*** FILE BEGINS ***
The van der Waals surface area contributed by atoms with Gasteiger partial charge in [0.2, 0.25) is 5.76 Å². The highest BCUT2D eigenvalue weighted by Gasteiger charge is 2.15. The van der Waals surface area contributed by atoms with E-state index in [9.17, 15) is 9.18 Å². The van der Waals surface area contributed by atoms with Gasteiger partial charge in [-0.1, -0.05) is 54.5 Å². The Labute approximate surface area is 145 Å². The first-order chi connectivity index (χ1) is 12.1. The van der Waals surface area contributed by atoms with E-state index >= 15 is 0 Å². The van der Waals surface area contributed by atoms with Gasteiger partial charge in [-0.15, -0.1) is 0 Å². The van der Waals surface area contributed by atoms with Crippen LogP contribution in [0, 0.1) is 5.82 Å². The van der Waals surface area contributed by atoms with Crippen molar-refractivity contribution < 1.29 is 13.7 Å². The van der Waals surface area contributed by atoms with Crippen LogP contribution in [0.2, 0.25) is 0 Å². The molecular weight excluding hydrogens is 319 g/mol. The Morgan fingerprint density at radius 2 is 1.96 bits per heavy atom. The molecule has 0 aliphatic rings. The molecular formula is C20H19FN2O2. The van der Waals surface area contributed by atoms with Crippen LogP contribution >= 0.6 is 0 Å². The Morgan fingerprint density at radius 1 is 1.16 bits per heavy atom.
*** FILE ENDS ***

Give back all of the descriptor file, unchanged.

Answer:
The van der Waals surface area contributed by atoms with Gasteiger partial charge in [0.2, 0.25) is 5.76 Å². The highest BCUT2D eigenvalue weighted by Gasteiger charge is 2.15. The van der Waals surface area contributed by atoms with E-state index in [9.17, 15) is 9.18 Å². The van der Waals surface area contributed by atoms with Gasteiger partial charge in [-0.1, -0.05) is 54.5 Å². The Labute approximate surface area is 145 Å². The first-order chi connectivity index (χ1) is 12.1. The van der Waals surface area contributed by atoms with E-state index >= 15 is 0 Å². The van der Waals surface area contributed by atoms with Gasteiger partial charge in [-0.15, -0.1) is 0 Å². The van der Waals surface area contributed by atoms with Crippen LogP contribution in [0, 0.1) is 5.82 Å². The van der Waals surface area contributed by atoms with Crippen molar-refractivity contribution < 1.29 is 13.7 Å². The van der Waals surface area contributed by atoms with Crippen LogP contribution in [0.2, 0.25) is 0 Å². The molecular weight excluding hydrogens is 319 g/mol. The Morgan fingerprint density at radius 2 is 1.96 bits per heavy atom. The molecule has 0 aliphatic rings. The molecular formula is C20H19FN2O2. The van der Waals surface area contributed by atoms with Crippen LogP contribution >= 0.6 is 0 Å². The Morgan fingerprint density at radius 1 is 1.16 bits per heavy atom.